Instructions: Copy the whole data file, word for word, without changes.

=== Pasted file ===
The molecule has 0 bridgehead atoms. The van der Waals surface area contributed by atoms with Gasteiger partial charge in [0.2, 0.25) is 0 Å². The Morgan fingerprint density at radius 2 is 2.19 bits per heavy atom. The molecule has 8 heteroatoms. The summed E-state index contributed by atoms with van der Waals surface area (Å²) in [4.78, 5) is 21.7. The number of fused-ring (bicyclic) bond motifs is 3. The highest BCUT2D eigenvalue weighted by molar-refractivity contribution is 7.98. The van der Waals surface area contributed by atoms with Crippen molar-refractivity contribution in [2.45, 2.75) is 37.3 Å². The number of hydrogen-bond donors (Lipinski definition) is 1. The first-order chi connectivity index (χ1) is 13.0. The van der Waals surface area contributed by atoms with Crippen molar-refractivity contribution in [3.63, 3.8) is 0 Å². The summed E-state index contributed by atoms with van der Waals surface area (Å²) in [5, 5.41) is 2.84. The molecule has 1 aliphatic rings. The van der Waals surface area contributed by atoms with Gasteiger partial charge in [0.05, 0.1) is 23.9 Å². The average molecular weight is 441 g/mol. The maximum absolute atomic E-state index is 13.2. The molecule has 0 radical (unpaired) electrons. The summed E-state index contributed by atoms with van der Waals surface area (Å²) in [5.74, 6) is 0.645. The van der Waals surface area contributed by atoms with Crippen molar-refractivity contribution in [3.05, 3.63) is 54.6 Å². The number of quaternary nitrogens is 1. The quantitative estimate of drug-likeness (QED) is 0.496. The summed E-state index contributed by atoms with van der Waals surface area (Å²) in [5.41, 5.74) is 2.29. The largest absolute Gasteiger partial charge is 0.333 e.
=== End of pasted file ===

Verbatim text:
The molecule has 0 bridgehead atoms. The van der Waals surface area contributed by atoms with Gasteiger partial charge in [0.2, 0.25) is 0 Å². The Morgan fingerprint density at radius 2 is 2.19 bits per heavy atom. The molecule has 8 heteroatoms. The summed E-state index contributed by atoms with van der Waals surface area (Å²) in [4.78, 5) is 21.7. The number of fused-ring (bicyclic) bond motifs is 3. The highest BCUT2D eigenvalue weighted by molar-refractivity contribution is 7.98. The van der Waals surface area contributed by atoms with Crippen molar-refractivity contribution in [2.45, 2.75) is 37.3 Å². The number of hydrogen-bond donors (Lipinski definition) is 1. The first-order chi connectivity index (χ1) is 13.0. The van der Waals surface area contributed by atoms with Crippen molar-refractivity contribution in [3.63, 3.8) is 0 Å². The summed E-state index contributed by atoms with van der Waals surface area (Å²) in [5, 5.41) is 2.84. The molecule has 1 aliphatic rings. The van der Waals surface area contributed by atoms with Gasteiger partial charge in [0.05, 0.1) is 23.9 Å². The average molecular weight is 441 g/mol. The maximum absolute atomic E-state index is 13.2. The molecule has 0 radical (unpaired) electrons. The summed E-state index contributed by atoms with van der Waals surface area (Å²) in [5.74, 6) is 0.645. The van der Waals surface area contributed by atoms with Crippen molar-refractivity contribution in [3.05, 3.63) is 54.6 Å². The number of quaternary nitrogens is 1. The quantitative estimate of drug-likeness (QED) is 0.496. The summed E-state index contributed by atoms with van der Waals surface area (Å²) in [5.41, 5.74) is 2.29. The largest absolute Gasteiger partial charge is 0.333 e.